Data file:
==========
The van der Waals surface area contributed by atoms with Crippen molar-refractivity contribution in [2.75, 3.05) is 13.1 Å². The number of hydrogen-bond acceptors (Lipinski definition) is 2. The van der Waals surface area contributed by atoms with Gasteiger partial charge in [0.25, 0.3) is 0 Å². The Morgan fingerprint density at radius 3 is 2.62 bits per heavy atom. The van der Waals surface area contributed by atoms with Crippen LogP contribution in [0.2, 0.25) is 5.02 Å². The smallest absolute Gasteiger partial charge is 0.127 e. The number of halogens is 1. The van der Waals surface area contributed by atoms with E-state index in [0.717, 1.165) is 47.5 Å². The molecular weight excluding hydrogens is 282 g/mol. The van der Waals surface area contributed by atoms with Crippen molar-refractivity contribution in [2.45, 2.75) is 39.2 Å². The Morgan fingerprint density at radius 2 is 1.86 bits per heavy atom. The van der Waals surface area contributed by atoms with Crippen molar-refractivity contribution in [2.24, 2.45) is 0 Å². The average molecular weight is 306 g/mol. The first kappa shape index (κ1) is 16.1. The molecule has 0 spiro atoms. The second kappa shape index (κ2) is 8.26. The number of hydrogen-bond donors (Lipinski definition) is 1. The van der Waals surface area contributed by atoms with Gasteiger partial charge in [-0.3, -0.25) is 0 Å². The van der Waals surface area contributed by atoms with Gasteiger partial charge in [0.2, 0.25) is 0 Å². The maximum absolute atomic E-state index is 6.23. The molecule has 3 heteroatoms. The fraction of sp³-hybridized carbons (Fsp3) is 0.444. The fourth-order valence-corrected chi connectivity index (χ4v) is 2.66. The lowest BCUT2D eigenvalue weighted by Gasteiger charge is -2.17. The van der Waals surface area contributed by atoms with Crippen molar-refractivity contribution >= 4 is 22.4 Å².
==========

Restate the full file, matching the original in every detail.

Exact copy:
The van der Waals surface area contributed by atoms with Crippen molar-refractivity contribution in [2.75, 3.05) is 13.1 Å². The number of hydrogen-bond acceptors (Lipinski definition) is 2. The van der Waals surface area contributed by atoms with Gasteiger partial charge in [0.25, 0.3) is 0 Å². The Morgan fingerprint density at radius 3 is 2.62 bits per heavy atom. The van der Waals surface area contributed by atoms with Crippen LogP contribution in [0.2, 0.25) is 5.02 Å². The smallest absolute Gasteiger partial charge is 0.127 e. The number of halogens is 1. The van der Waals surface area contributed by atoms with E-state index in [0.717, 1.165) is 47.5 Å². The molecular weight excluding hydrogens is 282 g/mol. The van der Waals surface area contributed by atoms with Crippen molar-refractivity contribution in [2.45, 2.75) is 39.2 Å². The Morgan fingerprint density at radius 2 is 1.86 bits per heavy atom. The van der Waals surface area contributed by atoms with Crippen molar-refractivity contribution in [2.24, 2.45) is 0 Å². The average molecular weight is 306 g/mol. The first kappa shape index (κ1) is 16.1. The molecule has 0 spiro atoms. The second kappa shape index (κ2) is 8.26. The number of hydrogen-bond donors (Lipinski definition) is 1. The van der Waals surface area contributed by atoms with Gasteiger partial charge in [-0.3, -0.25) is 0 Å². The van der Waals surface area contributed by atoms with Gasteiger partial charge in [0.2, 0.25) is 0 Å². The maximum absolute atomic E-state index is 6.23. The molecule has 3 heteroatoms. The fraction of sp³-hybridized carbons (Fsp3) is 0.444. The fourth-order valence-corrected chi connectivity index (χ4v) is 2.66. The lowest BCUT2D eigenvalue weighted by Gasteiger charge is -2.17. The van der Waals surface area contributed by atoms with Crippen molar-refractivity contribution >= 4 is 22.4 Å².